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I Was A Stranger Paperback – 5 Aug 1999


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Product details

  • Paperback: 224 pages
  • Publisher: Pimlico; New Ed edition (5 Aug 1999)
  • Language: English
  • ISBN-10: 0712665625
  • ISBN-13: 978-0712665629
  • Product Dimensions: 13.8 x 1.5 x 21.6 cm
  • Average Customer Review: 4.7 out of 5 stars  See all reviews (9 customer reviews)
  • Amazon Bestsellers Rank: 305,810 in Books (See Top 100 in Books)

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Product Description

Amazon Review

General Sir John Hackett is best known as the "Tufton Bufton" of the British Army who, in the late 1970s and early 1980s, wrote a couple of bestselling Cold War Domesday scenarios, The Third World War and The Third World War: the Untold Story, in which he laid out in meticulous and, it has to be said, utterly inaccurate detail how the next global conflict would start and what course it would take. Such credentials don't exactly set the pulse racing at the prospect of his wartime memoir I Was a Stranger, but once again Pimlico have shown sound critical judgement in raiding other publishers' out-of-print backlist and reissuing them in a new format. Where Hackett's later tomes lean to the portentous, this book never strays from the personal and is all the better for it. He kicks off on page one with how he was badly wounded by a shell splinter at the Battle of Arnhem in 1944 and thereafter the book rattles along like some Boys Own story. The Dutch Resistance whisk him out of a POW hospital, hide him up for the winter and the following spring he straps a suitcase on to the back of a borrowed bicycle and rides off--via some Biggles-like narrow escapes--to freedom. Pimlico have retained an extremely old-fashioned typeface for I Was a Stranger; whether this was for economic reasons or not, it does have the curious side-effect of dragging you back to the time when it was written. The prose, too, is often clipped and formal--think Brief Encounter--and there is no chance of Hackett being mistaken for Andy McNab. But oddly enough it still comes to life. The Second World War was a different era, and their heroes were very different to ours. But their courage and bravery still shine through. I Was A Stranger may be something of a period piece, but it is one worth revisiting. --John Crace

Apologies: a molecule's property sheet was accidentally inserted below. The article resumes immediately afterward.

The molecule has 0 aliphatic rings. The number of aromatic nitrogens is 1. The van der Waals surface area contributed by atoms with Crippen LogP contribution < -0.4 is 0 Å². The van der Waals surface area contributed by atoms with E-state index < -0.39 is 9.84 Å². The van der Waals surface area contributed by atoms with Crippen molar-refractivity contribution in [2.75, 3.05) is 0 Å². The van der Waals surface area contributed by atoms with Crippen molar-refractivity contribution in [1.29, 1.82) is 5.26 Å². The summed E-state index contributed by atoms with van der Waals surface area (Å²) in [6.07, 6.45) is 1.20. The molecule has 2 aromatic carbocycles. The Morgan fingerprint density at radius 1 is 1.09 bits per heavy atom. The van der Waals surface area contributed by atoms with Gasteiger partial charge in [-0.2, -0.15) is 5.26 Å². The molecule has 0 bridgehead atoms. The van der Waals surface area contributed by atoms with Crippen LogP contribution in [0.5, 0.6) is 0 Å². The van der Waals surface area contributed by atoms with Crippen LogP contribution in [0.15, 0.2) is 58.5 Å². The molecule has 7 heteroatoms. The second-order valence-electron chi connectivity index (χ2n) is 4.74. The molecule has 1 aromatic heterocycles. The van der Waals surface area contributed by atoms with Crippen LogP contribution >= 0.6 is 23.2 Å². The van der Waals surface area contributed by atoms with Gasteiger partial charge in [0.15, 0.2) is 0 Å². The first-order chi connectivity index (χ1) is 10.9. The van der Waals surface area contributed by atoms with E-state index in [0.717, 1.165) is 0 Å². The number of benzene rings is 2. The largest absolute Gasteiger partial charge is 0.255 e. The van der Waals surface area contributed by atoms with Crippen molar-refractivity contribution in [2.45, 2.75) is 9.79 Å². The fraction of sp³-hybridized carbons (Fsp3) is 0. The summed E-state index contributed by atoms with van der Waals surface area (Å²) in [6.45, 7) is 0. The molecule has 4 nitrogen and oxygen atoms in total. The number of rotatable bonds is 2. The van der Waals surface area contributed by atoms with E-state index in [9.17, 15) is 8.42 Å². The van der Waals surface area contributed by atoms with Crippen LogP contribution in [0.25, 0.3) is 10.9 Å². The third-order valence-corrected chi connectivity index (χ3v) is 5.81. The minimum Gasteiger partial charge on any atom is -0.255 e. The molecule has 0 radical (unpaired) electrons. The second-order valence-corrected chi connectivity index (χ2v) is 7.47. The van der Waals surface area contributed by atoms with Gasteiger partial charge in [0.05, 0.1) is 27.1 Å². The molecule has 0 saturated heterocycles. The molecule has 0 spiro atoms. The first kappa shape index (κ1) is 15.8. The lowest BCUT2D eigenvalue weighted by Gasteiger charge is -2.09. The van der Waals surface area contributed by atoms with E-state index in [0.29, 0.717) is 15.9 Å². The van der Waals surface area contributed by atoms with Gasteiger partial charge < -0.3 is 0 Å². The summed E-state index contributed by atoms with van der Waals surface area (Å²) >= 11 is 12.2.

Book Description

'A classic memoir of the Second World War. ' The Economist.

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4.7 out of 5 stars
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Most Helpful Customer Reviews

11 of 11 people found the following review helpful By A Customer on 9 May 2000
Format: Paperback
Though I first read this book some twenty years ago it has remained with me ever since as a warm and generous "settlement of account for services rendered" by a wounded escapee who was sheltered and helped to liberty, at great risk to themselves, by a large number of ordinary people. In this it has much in common with that other masterpiece of the genre, Eric Newby's "Love and War in the Apennines", having the same, understated, values of compassion, humour and decency. Hackett's account of his wounding and capture at Arnhem, and of the cheerful valour with which he and his companions faced an uncertain future, is somehow typical of the spirit of all involved in that ultimately failed, but always glorious, venture. His subsequent escape from hospital and the medical care lavished on him, under the most difficult circumstances while in hiding, by courageous Dutch patriots is both exciting and inspiring. Despite severe shortages of medical supplies the treatment Hackett received for a serious intestinal wound was enough to restore him to sufficient fitness to allow an eventual escape back to Allied lines. He paints a moving picture of normal people doing abnormal deeds at great risk to themselves and to those who know and love the best in Dutch society this will come as no surprise. My wife and I remembered this book when we later made a pilgrimage with our family to the Oosterbeek Cemetery and to the areas of combat in and around the town of Arnhem itself and it served as a heartening, and often amusing postscript, to the story of the battle. In short, a delightful and noble memoir of courage, generosity and indomitability - highly recommended.
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1 of 1 people found the following review helpful By peterhaywood on 24 May 2014
Format: Paperback Verified Purchase
This is a wonderful book, set against the heroism and horror of war, yet embracing the warmth and bravery of 'strangers' who did what they could in the fight against evil. The author describes his sufferings in battle, his subsequent rescue,when being taken in by a wonderful Dutch family(The 'Strangers').Then the thrilling escape by bicycle to the safety of allied lines.
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Format: Kindle Edition Verified Purchase
Tedious read - but very much admire the men who fought to hold these bridges. The local people who helped many of the soldiers to escape captivity are very brave. The book doesn't give you that feeling of the risk they lived with - just too flat I felt.
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By Mrs. Sheila Spargo on 21 Aug 2014
Format: Paperback Verified Purchase
A wonderful personal story of Dutch Resistance during World War 2.
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By Amazon Customer on 18 Aug 2014
Format: Paperback Verified Purchase
Very well written book. Really conjured up his experience.
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